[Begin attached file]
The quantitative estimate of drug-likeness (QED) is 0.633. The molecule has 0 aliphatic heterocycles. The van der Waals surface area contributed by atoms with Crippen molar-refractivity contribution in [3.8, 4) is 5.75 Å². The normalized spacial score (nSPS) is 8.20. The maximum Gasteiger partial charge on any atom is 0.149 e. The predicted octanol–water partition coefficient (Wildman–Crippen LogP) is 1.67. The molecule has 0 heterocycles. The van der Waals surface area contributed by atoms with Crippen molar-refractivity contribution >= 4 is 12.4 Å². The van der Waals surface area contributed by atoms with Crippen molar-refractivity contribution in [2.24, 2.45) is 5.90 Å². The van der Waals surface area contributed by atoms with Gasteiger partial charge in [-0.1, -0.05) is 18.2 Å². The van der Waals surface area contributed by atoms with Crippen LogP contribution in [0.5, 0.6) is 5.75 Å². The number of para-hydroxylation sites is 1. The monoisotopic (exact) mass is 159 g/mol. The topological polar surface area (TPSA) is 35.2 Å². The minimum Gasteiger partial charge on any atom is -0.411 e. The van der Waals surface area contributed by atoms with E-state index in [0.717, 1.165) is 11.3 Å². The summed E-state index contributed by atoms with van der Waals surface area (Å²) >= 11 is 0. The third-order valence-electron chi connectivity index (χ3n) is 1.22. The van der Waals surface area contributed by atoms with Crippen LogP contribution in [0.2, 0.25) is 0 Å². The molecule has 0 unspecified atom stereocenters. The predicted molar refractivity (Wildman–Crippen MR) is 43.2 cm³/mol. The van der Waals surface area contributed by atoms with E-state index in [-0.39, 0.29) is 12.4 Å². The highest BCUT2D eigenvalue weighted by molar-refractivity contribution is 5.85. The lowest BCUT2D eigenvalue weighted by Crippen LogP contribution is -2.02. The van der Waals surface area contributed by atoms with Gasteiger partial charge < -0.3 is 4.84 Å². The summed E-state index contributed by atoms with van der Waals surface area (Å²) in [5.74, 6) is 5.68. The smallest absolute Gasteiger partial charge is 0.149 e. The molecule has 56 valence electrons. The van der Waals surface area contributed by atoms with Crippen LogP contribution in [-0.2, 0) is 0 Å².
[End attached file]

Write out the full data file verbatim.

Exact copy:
The quantitative estimate of drug-likeness (QED) is 0.633. The molecule has 0 aliphatic heterocycles. The van der Waals surface area contributed by atoms with Crippen molar-refractivity contribution in [3.8, 4) is 5.75 Å². The normalized spacial score (nSPS) is 8.20. The maximum Gasteiger partial charge on any atom is 0.149 e. The predicted octanol–water partition coefficient (Wildman–Crippen LogP) is 1.67. The molecule has 0 heterocycles. The van der Waals surface area contributed by atoms with Crippen molar-refractivity contribution >= 4 is 12.4 Å². The van der Waals surface area contributed by atoms with Crippen molar-refractivity contribution in [2.24, 2.45) is 5.90 Å². The van der Waals surface area contributed by atoms with Gasteiger partial charge in [-0.1, -0.05) is 18.2 Å². The van der Waals surface area contributed by atoms with Crippen LogP contribution in [0.5, 0.6) is 5.75 Å². The number of para-hydroxylation sites is 1. The monoisotopic (exact) mass is 159 g/mol. The topological polar surface area (TPSA) is 35.2 Å². The minimum Gasteiger partial charge on any atom is -0.411 e. The van der Waals surface area contributed by atoms with E-state index in [0.717, 1.165) is 11.3 Å². The summed E-state index contributed by atoms with van der Waals surface area (Å²) >= 11 is 0. The third-order valence-electron chi connectivity index (χ3n) is 1.22. The van der Waals surface area contributed by atoms with Crippen LogP contribution in [0.2, 0.25) is 0 Å². The molecule has 0 unspecified atom stereocenters. The predicted molar refractivity (Wildman–Crippen MR) is 43.2 cm³/mol. The van der Waals surface area contributed by atoms with E-state index in [-0.39, 0.29) is 12.4 Å². The highest BCUT2D eigenvalue weighted by molar-refractivity contribution is 5.85. The lowest BCUT2D eigenvalue weighted by Crippen LogP contribution is -2.02. The van der Waals surface area contributed by atoms with Gasteiger partial charge < -0.3 is 4.84 Å². The summed E-state index contributed by atoms with van der Waals surface area (Å²) in [5.74, 6) is 5.68. The smallest absolute Gasteiger partial charge is 0.149 e. The molecule has 56 valence electrons. The van der Waals surface area contributed by atoms with Crippen LogP contribution in [-0.2, 0) is 0 Å².